Parking lot plan for ex-Paramount Theatre dropped

The Saint John parking commission has voted unanimously to withdraw its application to turn the former Paramount Theatre site into a parking lot in light of opposition from common council.

Saint John parking commission votes unanimously to abandon proposal in face of opposition

The Saint John parking commission has withdrawn its application to turn the former Paramount Theatre site into a parking lot.

The decision was made during a special meeting held Thursday in light of opposition from common council.

"We let the mayor and councillors express their opinion on it. Then Richard Smith, who's our general manager, explained why we put the application in," commission chair, Coun. Donna Reardon, told CBC News.

"Then I just made a motion that we would withdraw it. It was seconded and it was unanimous that we would withdraw our application from the city for a parking lot there."

Council believes the uptown property, next to King's Square, can serve a better purpose.

"We want to see something that's compatible with the downtown core, that kind of density and complete community that we want to see in Saint John. Not a surface parking lot," Mayor Mel Norton said.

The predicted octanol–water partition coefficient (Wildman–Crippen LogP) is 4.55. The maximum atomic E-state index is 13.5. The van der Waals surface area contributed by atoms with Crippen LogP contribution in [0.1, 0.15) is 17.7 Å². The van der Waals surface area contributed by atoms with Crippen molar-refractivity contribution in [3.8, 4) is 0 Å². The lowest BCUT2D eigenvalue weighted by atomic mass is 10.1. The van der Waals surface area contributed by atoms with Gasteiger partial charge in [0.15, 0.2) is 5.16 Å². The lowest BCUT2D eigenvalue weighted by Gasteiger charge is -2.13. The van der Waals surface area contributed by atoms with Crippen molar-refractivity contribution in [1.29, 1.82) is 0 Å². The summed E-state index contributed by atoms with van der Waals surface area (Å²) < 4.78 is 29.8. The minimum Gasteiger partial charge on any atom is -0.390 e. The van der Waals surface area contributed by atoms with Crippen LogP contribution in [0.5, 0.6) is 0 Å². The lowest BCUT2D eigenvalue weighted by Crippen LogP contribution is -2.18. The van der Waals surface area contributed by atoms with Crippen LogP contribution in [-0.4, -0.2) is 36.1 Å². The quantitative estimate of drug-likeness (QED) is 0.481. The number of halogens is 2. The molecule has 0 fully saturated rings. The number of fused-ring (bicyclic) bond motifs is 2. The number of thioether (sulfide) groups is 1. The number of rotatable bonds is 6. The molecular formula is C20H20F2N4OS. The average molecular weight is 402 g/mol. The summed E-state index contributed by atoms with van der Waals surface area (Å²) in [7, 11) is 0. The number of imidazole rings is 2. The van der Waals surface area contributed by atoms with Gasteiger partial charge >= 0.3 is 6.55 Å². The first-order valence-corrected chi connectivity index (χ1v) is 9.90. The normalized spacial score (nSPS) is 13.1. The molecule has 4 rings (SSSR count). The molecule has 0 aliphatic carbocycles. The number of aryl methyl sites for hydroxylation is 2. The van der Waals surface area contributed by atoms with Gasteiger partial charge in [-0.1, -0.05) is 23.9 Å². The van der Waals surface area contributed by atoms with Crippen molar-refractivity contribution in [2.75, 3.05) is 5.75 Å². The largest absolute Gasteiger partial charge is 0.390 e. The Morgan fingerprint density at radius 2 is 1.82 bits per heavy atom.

Reardon says she's happy the application was withdrawn, but says the property's owner, Paul Daeres, can still apply to turn the property into a parking lot independently.

Daeres has said if the space becomes a parking lot, it would only be temporary, to recover expenses.

He spent the past several months tearing down the former theatre after years of unsuccessful attempts to restore and develop the derelict 1947 building.

Daeres says he would like to eventually see the now- vacant property used for an office building.

"But right now, there [are] no tenants. How could you build anything, [a] building with no tenants?"

Saint John architect Stephen Kopp says when properties are turned into parking lots, they often stay that way, and "for a long time."

"You can see examples of that throughout the city," he said. "So temporary parking, even if it's supposed to be for a few years, will generate some revenue for [Daeres], and chances of building something will be slim."


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